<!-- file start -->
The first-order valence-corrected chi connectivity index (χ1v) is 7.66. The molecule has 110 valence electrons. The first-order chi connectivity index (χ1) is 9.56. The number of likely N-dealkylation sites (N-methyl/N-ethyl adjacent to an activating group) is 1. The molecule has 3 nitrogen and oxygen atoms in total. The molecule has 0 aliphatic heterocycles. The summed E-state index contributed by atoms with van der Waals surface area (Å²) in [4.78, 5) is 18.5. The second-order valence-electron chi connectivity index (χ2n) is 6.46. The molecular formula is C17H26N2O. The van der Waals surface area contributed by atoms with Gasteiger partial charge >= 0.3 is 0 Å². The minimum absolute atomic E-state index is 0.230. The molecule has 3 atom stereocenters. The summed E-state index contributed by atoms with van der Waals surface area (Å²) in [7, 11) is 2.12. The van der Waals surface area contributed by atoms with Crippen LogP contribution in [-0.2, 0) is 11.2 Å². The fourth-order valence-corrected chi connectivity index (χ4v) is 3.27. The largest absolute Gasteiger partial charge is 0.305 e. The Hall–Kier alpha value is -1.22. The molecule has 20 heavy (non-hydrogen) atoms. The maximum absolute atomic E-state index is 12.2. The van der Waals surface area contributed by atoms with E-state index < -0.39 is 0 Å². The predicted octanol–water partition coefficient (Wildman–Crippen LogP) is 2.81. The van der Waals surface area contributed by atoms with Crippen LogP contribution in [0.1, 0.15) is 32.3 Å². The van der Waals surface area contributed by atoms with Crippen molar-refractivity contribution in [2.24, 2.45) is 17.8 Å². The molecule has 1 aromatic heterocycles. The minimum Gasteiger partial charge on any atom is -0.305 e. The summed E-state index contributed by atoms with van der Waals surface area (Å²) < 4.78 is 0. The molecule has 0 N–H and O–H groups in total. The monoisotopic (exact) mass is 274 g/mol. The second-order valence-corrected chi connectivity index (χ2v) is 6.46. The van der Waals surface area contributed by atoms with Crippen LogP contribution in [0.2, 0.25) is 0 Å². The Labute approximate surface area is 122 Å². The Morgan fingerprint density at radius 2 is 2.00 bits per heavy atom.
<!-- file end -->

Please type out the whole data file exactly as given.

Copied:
The first-order valence-corrected chi connectivity index (χ1v) is 7.66. The molecule has 110 valence electrons. The first-order chi connectivity index (χ1) is 9.56. The number of likely N-dealkylation sites (N-methyl/N-ethyl adjacent to an activating group) is 1. The molecule has 3 nitrogen and oxygen atoms in total. The molecule has 0 aliphatic heterocycles. The summed E-state index contributed by atoms with van der Waals surface area (Å²) in [4.78, 5) is 18.5. The second-order valence-electron chi connectivity index (χ2n) is 6.46. The molecular formula is C17H26N2O. The van der Waals surface area contributed by atoms with Gasteiger partial charge >= 0.3 is 0 Å². The minimum absolute atomic E-state index is 0.230. The molecule has 3 atom stereocenters. The summed E-state index contributed by atoms with van der Waals surface area (Å²) in [7, 11) is 2.12. The van der Waals surface area contributed by atoms with Crippen LogP contribution in [-0.2, 0) is 11.2 Å². The fourth-order valence-corrected chi connectivity index (χ4v) is 3.27. The largest absolute Gasteiger partial charge is 0.305 e. The Hall–Kier alpha value is -1.22. The molecule has 20 heavy (non-hydrogen) atoms. The maximum absolute atomic E-state index is 12.2. The van der Waals surface area contributed by atoms with E-state index < -0.39 is 0 Å². The predicted octanol–water partition coefficient (Wildman–Crippen LogP) is 2.81. The van der Waals surface area contributed by atoms with Crippen LogP contribution in [0.1, 0.15) is 32.3 Å². The van der Waals surface area contributed by atoms with Crippen molar-refractivity contribution in [2.24, 2.45) is 17.8 Å². The molecule has 1 aromatic heterocycles. The minimum Gasteiger partial charge on any atom is -0.305 e. The summed E-state index contributed by atoms with van der Waals surface area (Å²) < 4.78 is 0. The molecule has 0 N–H and O–H groups in total. The monoisotopic (exact) mass is 274 g/mol. The second-order valence-corrected chi connectivity index (χ2v) is 6.46. The van der Waals surface area contributed by atoms with Crippen LogP contribution in [0.2, 0.25) is 0 Å². The Labute approximate surface area is 122 Å². The Morgan fingerprint density at radius 2 is 2.00 bits per heavy atom.